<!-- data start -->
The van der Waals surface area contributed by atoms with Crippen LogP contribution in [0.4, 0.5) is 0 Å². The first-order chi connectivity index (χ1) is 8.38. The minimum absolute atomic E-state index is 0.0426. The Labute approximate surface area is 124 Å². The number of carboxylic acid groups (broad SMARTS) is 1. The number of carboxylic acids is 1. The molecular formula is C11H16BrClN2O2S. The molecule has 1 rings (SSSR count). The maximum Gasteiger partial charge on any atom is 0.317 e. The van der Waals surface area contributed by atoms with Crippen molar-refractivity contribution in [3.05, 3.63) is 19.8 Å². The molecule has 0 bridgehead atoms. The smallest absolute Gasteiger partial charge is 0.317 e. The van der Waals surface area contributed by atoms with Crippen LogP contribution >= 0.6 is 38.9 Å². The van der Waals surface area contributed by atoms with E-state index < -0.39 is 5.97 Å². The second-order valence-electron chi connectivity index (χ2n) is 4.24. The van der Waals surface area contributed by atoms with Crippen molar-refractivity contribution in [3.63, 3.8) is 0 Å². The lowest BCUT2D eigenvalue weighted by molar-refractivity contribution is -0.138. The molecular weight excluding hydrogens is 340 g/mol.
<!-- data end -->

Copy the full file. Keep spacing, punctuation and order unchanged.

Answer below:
The van der Waals surface area contributed by atoms with Crippen LogP contribution in [0.4, 0.5) is 0 Å². The first-order chi connectivity index (χ1) is 8.38. The minimum absolute atomic E-state index is 0.0426. The Labute approximate surface area is 124 Å². The number of carboxylic acid groups (broad SMARTS) is 1. The number of carboxylic acids is 1. The molecular formula is C11H16BrClN2O2S. The molecule has 1 rings (SSSR count). The maximum Gasteiger partial charge on any atom is 0.317 e. The van der Waals surface area contributed by atoms with Crippen molar-refractivity contribution in [3.05, 3.63) is 19.8 Å². The molecule has 0 bridgehead atoms. The smallest absolute Gasteiger partial charge is 0.317 e. The van der Waals surface area contributed by atoms with Crippen LogP contribution >= 0.6 is 38.9 Å². The van der Waals surface area contributed by atoms with E-state index < -0.39 is 5.97 Å². The second-order valence-electron chi connectivity index (χ2n) is 4.24. The van der Waals surface area contributed by atoms with Crippen molar-refractivity contribution in [3.63, 3.8) is 0 Å². The lowest BCUT2D eigenvalue weighted by molar-refractivity contribution is -0.138. The molecular weight excluding hydrogens is 340 g/mol.